• I understand that Smarty Templates is supposed to shelter core logic from the designer, allowing them to use a “templating language” to create the display. However, the Smarty language itself uses programming methodologies to display data. So, not only do you have programming on top of programming, but the designer still has a way to destroy the interface from lack of knowledge, understanding and perspective. If the interface looks wrong or breaks in some fashion, where do you go to fix the problem?
  • Smarty Templates were obviously created from a developers perspective. I am a developer with a design background and I have to say that with good understanding of both perspectives the lines between design and development are blurred with Smarty Templates. A developer can simply develop less logic and assume that the designer will take care of the rest with the variables he has access to, or a developer could limit the designer by only making available the core necessary values. The point is that, this line is blurry and just adds yet another level of abstraction with which internal standards must be enforced. Not so ironically, although developers have told me that they use Smarty Templates to allow the site to scale and to allow the designers to maintain the templates, I have never seen a situation where the roles were separated. The developer creates the PHP, then the same developer has to go in and modify the templates, bypassing the whole proposed benefit of using Smarty Templates in the first place.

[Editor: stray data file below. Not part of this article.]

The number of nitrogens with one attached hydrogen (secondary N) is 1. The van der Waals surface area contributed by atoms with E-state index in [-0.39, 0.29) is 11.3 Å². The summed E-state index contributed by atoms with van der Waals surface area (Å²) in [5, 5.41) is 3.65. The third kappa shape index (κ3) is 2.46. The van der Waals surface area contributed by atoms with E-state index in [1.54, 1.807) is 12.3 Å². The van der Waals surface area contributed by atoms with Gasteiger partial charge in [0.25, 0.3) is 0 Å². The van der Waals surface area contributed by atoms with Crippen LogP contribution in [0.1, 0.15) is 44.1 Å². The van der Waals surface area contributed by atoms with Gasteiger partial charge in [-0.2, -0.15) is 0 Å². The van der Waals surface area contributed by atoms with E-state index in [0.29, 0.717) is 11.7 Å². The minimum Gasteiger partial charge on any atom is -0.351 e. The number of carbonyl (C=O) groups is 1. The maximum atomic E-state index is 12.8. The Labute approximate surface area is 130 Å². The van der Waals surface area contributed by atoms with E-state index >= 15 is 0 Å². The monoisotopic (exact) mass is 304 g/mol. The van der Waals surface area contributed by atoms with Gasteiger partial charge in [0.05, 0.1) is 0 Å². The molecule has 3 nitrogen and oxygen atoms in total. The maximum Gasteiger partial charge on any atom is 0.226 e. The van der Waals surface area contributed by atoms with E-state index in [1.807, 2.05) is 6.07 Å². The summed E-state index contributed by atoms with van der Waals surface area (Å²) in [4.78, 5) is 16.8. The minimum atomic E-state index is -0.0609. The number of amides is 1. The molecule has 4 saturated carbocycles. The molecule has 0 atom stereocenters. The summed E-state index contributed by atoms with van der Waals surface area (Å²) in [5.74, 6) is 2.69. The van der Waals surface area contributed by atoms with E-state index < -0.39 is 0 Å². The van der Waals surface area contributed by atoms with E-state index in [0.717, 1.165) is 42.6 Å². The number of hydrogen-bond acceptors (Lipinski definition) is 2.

• With some more forethought, developers can create very structured and modular code, that with the proper API’s and CSS integration, can give the designer all the control necessary while still protecting data. Ideally, you would have a robust CMS, that allows your designers to have control over certain components, while still being able to deploy your core logic and modules. Then, for areas of the site that need more flexibility, you could use Smarty Templates within the CMS for those designers with a bit more technical skill and allow them to control sections of the page with Smarty Templates, not the entire site structure.
  • Although Smarty Templates can be useful if standards and structure is enforced, it seems as though it’s just another bandwagon thing that gets adopted out of pure social acceptance before the needs and resources of the project are adequately assessed.

I know that some of you may LOVE Smarty Templates and I understand that it may play a crucial role in your development, but please keep in mind that I am always ready and willing to use technologies that TRULY benefit my development (I’ve used Smarty on blogs for instance). This isn’t the place for flaming, but perhaps you can share something that I have missed.